Respect, friendship and good laughs is what your GM will mostly appreciate.

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Welcome to the site! Awesome answer so +1 ! – Pureferret Dec 30 '11 at 11:05

The GM is also a player and can have much fun in the session. It is very rewarding to watch the players unveiling the story, you already know. To laugh at their failed attempts and to give subtle hints if they are stuck. :-)

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One thing our group has done is alternate who GMs over the same characters/world. That way everybody can play, you can have multiple long term events on going, and everybody gets to experience GMing. You have to trust everybody in your group not to give out super powerful things, or alter the world in immense ways (or you can just undo things like this next time you GM). I've found it's a good way to keep games fresh for everybody.

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So do you, as GMs, accept the experience of running a game as compensation? – Dave DuPlantis Aug 26 '11 at 13:28
We compensate our GMs by giving them a chance to play as well. – Opieus Aug 26 '11 at 18:22
I hate to say that my experience with this didn't work too well. The game became too episodic and there was little driving us forward. – Hand-E-Food Oct 6 '12 at 13:14

"Thank you for your time, I had fun." is what I want as compensation. Failing that, I'd like that a player discussed with me why they weren't having fun with no fear of retaliation, in front of others or away from the table if necessary. The purpose of the game is to complete the adventure but the intent is for you to have fun doing it.

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We take turns buying books. The choices are strongly influenced by what the campaign needs and what the GM wants. And, after buying them, we let the GM borrow them for a couple weeks to read through them and prep for the relevant section of the campaign.

We rotate through the group, and each member buys a book that they like that will benefit the campaign (nobody wants to get stuck with a book they don't want).

Example: (GURPS) GM bought Magic, I bought Low-Tech, my friend is probably about to buy Mass Combat, etc.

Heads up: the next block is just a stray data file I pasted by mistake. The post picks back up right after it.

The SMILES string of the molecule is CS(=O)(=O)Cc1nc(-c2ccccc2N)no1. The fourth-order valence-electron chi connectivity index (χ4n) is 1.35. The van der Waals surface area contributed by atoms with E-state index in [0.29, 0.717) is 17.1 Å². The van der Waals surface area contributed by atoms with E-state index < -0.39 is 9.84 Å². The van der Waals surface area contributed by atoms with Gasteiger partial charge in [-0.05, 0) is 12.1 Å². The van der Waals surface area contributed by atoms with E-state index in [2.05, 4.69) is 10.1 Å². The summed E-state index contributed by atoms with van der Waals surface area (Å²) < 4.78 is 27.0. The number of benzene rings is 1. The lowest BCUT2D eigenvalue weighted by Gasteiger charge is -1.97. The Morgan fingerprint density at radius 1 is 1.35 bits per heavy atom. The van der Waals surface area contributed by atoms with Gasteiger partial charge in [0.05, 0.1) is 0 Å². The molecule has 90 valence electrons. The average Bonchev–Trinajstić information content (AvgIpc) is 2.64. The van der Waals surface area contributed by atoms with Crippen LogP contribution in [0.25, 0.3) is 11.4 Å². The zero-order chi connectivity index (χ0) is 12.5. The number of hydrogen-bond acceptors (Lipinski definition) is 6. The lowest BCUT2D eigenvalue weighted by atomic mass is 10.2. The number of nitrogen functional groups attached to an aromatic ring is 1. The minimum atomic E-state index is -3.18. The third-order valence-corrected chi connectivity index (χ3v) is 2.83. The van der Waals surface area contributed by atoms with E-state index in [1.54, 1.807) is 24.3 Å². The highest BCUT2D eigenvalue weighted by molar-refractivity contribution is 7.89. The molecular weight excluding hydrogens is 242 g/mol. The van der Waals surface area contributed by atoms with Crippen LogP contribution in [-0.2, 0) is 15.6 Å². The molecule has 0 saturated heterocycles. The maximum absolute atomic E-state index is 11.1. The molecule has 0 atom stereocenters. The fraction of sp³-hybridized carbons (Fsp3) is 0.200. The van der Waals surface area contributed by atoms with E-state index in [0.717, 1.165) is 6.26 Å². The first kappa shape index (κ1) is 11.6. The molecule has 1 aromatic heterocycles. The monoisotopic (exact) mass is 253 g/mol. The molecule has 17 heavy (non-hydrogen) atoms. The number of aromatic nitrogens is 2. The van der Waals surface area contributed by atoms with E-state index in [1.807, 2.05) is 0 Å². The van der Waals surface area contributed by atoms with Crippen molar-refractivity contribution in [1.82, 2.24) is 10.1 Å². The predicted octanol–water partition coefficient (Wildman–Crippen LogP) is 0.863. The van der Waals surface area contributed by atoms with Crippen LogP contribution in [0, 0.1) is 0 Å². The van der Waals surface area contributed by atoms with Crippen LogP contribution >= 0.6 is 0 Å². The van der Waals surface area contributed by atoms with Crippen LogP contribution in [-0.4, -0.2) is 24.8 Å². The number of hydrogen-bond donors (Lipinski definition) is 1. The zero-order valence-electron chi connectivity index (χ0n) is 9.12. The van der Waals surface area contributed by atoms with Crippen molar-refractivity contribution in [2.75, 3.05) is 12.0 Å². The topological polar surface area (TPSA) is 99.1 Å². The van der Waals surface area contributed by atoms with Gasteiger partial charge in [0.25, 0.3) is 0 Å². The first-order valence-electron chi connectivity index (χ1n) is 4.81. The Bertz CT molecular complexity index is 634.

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GMing is its own reward. Creatively I get a lot more out of GMing than out of playing.

But that doesn't always work out so well financially. In the past I've tried to give gaming gifts to my GMs. It was never a formal thing, like I had to spend $n dollars per y hours of game time. But I often purchased books or painted minis for my GM around his birthday or the holidays.

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As a player, gifts to long-standing GMs, particularly when they retire, have included all players chipping in for an engraved pewter tankard. That GM is a big real ale drinker, so he liked that, and it was engraved with the party name (which, unfortunately, was The Fellowship of The Gland - don't ask).

As a GM, heartfelt thanks from the players are what I'm most after. If they've had a brilliant time and want to do it again, I'm happy. Occasionally, they have bought me a nice set of metal dice, or more recently for a campaign set in Greyhawk's Duchy of Tenh, they got me a set of d6 with the Tenh crest in place of the "1". I don't expect gifts like those, but they are lovely when they turn up.

And once a ten-year-old player, son of the above-mentioned GM, gave me two lovely d8s (which he clearly wanted to keep, and equally clearly felt I should have) which I also treasure.

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First off, any recompense in any currency; be it social, financial, material, or emotional, is/should be directly in relation to the amount of effort said 'bullet-swallower' puts forth. I'm a little surprised this has not come up. If the GM is a figurehead using premade modules on a bought campaign with a RAW bought game, that is very different that the GM who has a thousand page wiki about his homebrew world and his own ruleset. The Gm who puts an hour of prep per session should expect a different return than the GM who puts five hours of work into every session.

Secondly, the social aspect of the game comes into play as well. Is there a huge history of shared play, or is this a new campaign? What is the emotional investiture in the characters? Are the sessions social events with wine, dinner, and spouses coming along to do quiet busywork and the whole group being friends outside of gaming, or is a coke and pizza session with people who barely know each other?

Thirdly; how invested are the players in the shared creation of the game? DO they write long backstories and ties stuff in to the GMs background work, helping him flesh out areas and creating a web of contiguity; or do we have Bob II the fighter?

As backstory, I have been paid a few times back after college, and there was a full decade where one of my groups paid all my travel expenses, since I was living a few states away from that group.